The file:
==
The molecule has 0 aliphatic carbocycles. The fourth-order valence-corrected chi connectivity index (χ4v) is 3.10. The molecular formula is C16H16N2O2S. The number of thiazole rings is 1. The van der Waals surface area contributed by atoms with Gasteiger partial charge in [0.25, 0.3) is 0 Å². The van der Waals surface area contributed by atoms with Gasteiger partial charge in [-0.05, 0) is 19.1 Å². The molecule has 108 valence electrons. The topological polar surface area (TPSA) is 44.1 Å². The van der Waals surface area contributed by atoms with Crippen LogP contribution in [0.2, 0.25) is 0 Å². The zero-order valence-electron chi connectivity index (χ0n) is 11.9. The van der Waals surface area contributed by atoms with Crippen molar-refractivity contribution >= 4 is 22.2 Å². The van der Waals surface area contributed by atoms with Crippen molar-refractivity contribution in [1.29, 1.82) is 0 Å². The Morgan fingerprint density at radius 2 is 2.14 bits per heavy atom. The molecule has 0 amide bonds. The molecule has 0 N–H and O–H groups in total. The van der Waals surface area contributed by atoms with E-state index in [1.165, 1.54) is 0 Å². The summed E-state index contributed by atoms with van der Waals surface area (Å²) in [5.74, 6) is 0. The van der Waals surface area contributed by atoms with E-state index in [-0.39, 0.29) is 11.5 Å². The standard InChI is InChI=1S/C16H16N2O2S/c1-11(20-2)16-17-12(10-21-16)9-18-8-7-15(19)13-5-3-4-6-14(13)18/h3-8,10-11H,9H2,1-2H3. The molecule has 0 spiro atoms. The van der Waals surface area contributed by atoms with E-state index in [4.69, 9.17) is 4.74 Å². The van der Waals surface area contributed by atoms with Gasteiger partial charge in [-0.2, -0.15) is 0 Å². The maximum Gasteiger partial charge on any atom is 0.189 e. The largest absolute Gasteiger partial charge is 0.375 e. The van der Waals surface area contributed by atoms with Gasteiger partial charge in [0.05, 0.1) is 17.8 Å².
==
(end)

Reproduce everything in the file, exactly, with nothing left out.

The molecule has 0 aliphatic carbocycles. The fourth-order valence-corrected chi connectivity index (χ4v) is 3.10. The molecular formula is C16H16N2O2S. The number of thiazole rings is 1. The van der Waals surface area contributed by atoms with Gasteiger partial charge in [0.25, 0.3) is 0 Å². The van der Waals surface area contributed by atoms with Gasteiger partial charge in [-0.05, 0) is 19.1 Å². The molecule has 108 valence electrons. The topological polar surface area (TPSA) is 44.1 Å². The van der Waals surface area contributed by atoms with Crippen LogP contribution in [0.2, 0.25) is 0 Å². The zero-order valence-electron chi connectivity index (χ0n) is 11.9. The van der Waals surface area contributed by atoms with Crippen molar-refractivity contribution >= 4 is 22.2 Å². The van der Waals surface area contributed by atoms with Crippen molar-refractivity contribution in [1.29, 1.82) is 0 Å². The Morgan fingerprint density at radius 2 is 2.14 bits per heavy atom. The molecule has 0 amide bonds. The molecule has 0 N–H and O–H groups in total. The van der Waals surface area contributed by atoms with E-state index in [1.165, 1.54) is 0 Å². The summed E-state index contributed by atoms with van der Waals surface area (Å²) in [5.74, 6) is 0. The van der Waals surface area contributed by atoms with E-state index in [-0.39, 0.29) is 11.5 Å². The standard InChI is InChI=1S/C16H16N2O2S/c1-11(20-2)16-17-12(10-21-16)9-18-8-7-15(19)13-5-3-4-6-14(13)18/h3-8,10-11H,9H2,1-2H3. The molecule has 0 spiro atoms. The van der Waals surface area contributed by atoms with E-state index in [4.69, 9.17) is 4.74 Å². The van der Waals surface area contributed by atoms with Gasteiger partial charge in [-0.2, -0.15) is 0 Å². The maximum Gasteiger partial charge on any atom is 0.189 e. The largest absolute Gasteiger partial charge is 0.375 e. The van der Waals surface area contributed by atoms with Gasteiger partial charge in [0.05, 0.1) is 17.8 Å².